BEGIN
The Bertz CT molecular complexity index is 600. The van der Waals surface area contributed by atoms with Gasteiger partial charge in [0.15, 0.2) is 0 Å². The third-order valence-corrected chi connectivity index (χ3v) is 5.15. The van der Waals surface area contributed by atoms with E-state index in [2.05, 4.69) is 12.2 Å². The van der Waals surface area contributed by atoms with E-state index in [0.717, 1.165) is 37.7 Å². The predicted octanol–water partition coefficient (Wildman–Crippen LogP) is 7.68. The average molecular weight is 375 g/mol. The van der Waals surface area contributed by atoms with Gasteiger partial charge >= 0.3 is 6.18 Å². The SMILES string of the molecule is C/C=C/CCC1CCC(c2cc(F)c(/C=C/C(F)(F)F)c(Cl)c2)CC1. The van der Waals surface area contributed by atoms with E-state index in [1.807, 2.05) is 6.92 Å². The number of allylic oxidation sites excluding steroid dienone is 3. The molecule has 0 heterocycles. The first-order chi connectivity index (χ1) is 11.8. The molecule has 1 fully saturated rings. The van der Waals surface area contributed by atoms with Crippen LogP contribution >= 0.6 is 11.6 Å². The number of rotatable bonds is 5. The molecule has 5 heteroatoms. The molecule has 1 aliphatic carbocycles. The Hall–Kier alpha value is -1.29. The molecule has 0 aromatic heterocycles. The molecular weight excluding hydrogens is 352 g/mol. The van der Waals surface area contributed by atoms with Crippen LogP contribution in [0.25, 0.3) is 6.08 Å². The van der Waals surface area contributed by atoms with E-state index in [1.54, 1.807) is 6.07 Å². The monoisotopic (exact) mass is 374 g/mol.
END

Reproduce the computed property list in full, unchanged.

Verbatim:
The Bertz CT molecular complexity index is 600. The van der Waals surface area contributed by atoms with Gasteiger partial charge in [0.15, 0.2) is 0 Å². The third-order valence-corrected chi connectivity index (χ3v) is 5.15. The van der Waals surface area contributed by atoms with E-state index in [2.05, 4.69) is 12.2 Å². The van der Waals surface area contributed by atoms with E-state index in [0.717, 1.165) is 37.7 Å². The predicted octanol–water partition coefficient (Wildman–Crippen LogP) is 7.68. The average molecular weight is 375 g/mol. The van der Waals surface area contributed by atoms with Gasteiger partial charge >= 0.3 is 6.18 Å². The SMILES string of the molecule is C/C=C/CCC1CCC(c2cc(F)c(/C=C/C(F)(F)F)c(Cl)c2)CC1. The van der Waals surface area contributed by atoms with E-state index in [1.807, 2.05) is 6.92 Å². The number of allylic oxidation sites excluding steroid dienone is 3. The molecule has 0 heterocycles. The first-order chi connectivity index (χ1) is 11.8. The molecule has 1 fully saturated rings. The van der Waals surface area contributed by atoms with Crippen LogP contribution >= 0.6 is 11.6 Å². The number of rotatable bonds is 5. The molecule has 5 heteroatoms. The molecule has 1 aliphatic carbocycles. The Hall–Kier alpha value is -1.29. The molecule has 0 aromatic heterocycles. The molecular weight excluding hydrogens is 352 g/mol. The van der Waals surface area contributed by atoms with Crippen LogP contribution in [0.25, 0.3) is 6.08 Å². The van der Waals surface area contributed by atoms with E-state index in [1.54, 1.807) is 6.07 Å². The monoisotopic (exact) mass is 374 g/mol.